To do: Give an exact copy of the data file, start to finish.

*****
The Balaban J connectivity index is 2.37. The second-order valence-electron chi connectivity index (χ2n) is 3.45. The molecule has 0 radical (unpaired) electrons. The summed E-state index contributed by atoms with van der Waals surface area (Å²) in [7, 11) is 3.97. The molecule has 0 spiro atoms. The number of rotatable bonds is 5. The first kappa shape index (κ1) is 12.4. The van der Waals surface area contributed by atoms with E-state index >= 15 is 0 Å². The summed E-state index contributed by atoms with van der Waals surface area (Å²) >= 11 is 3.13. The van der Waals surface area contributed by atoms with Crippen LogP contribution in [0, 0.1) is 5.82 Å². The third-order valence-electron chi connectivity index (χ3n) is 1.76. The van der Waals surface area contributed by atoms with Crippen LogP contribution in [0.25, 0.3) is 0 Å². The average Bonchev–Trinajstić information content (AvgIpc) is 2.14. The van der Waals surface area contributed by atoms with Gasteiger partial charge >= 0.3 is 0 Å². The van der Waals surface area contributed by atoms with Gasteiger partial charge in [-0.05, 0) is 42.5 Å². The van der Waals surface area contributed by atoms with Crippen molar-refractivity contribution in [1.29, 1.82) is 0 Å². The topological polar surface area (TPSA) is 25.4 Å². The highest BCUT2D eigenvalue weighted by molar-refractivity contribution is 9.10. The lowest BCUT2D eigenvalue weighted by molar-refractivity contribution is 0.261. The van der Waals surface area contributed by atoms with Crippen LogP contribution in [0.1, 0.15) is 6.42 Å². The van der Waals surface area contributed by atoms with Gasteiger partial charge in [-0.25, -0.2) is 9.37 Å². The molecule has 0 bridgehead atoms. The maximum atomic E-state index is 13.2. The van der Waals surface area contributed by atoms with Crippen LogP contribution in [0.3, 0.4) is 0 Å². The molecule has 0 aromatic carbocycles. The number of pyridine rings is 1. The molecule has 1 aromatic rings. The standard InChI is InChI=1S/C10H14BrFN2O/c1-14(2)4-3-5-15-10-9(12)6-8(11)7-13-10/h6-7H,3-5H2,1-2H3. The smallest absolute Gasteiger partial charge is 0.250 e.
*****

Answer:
The Balaban J connectivity index is 2.37. The second-order valence-electron chi connectivity index (χ2n) is 3.45. The molecule has 0 radical (unpaired) electrons. The summed E-state index contributed by atoms with van der Waals surface area (Å²) in [7, 11) is 3.97. The molecule has 0 spiro atoms. The number of rotatable bonds is 5. The first kappa shape index (κ1) is 12.4. The van der Waals surface area contributed by atoms with E-state index >= 15 is 0 Å². The summed E-state index contributed by atoms with van der Waals surface area (Å²) >= 11 is 3.13. The van der Waals surface area contributed by atoms with Crippen LogP contribution in [0, 0.1) is 5.82 Å². The third-order valence-electron chi connectivity index (χ3n) is 1.76. The van der Waals surface area contributed by atoms with Crippen LogP contribution in [0.25, 0.3) is 0 Å². The average Bonchev–Trinajstić information content (AvgIpc) is 2.14. The van der Waals surface area contributed by atoms with Gasteiger partial charge >= 0.3 is 0 Å². The van der Waals surface area contributed by atoms with Gasteiger partial charge in [-0.05, 0) is 42.5 Å². The van der Waals surface area contributed by atoms with Crippen molar-refractivity contribution in [1.29, 1.82) is 0 Å². The topological polar surface area (TPSA) is 25.4 Å². The highest BCUT2D eigenvalue weighted by molar-refractivity contribution is 9.10. The lowest BCUT2D eigenvalue weighted by molar-refractivity contribution is 0.261. The van der Waals surface area contributed by atoms with Crippen LogP contribution in [0.1, 0.15) is 6.42 Å². The van der Waals surface area contributed by atoms with Gasteiger partial charge in [-0.25, -0.2) is 9.37 Å². The molecule has 0 bridgehead atoms. The maximum atomic E-state index is 13.2. The van der Waals surface area contributed by atoms with Crippen LogP contribution in [0.3, 0.4) is 0 Å². The molecule has 0 aromatic carbocycles. The number of pyridine rings is 1. The molecule has 1 aromatic rings. The standard InChI is InChI=1S/C10H14BrFN2O/c1-14(2)4-3-5-15-10-9(12)6-8(11)7-13-10/h6-7H,3-5H2,1-2H3. The smallest absolute Gasteiger partial charge is 0.250 e.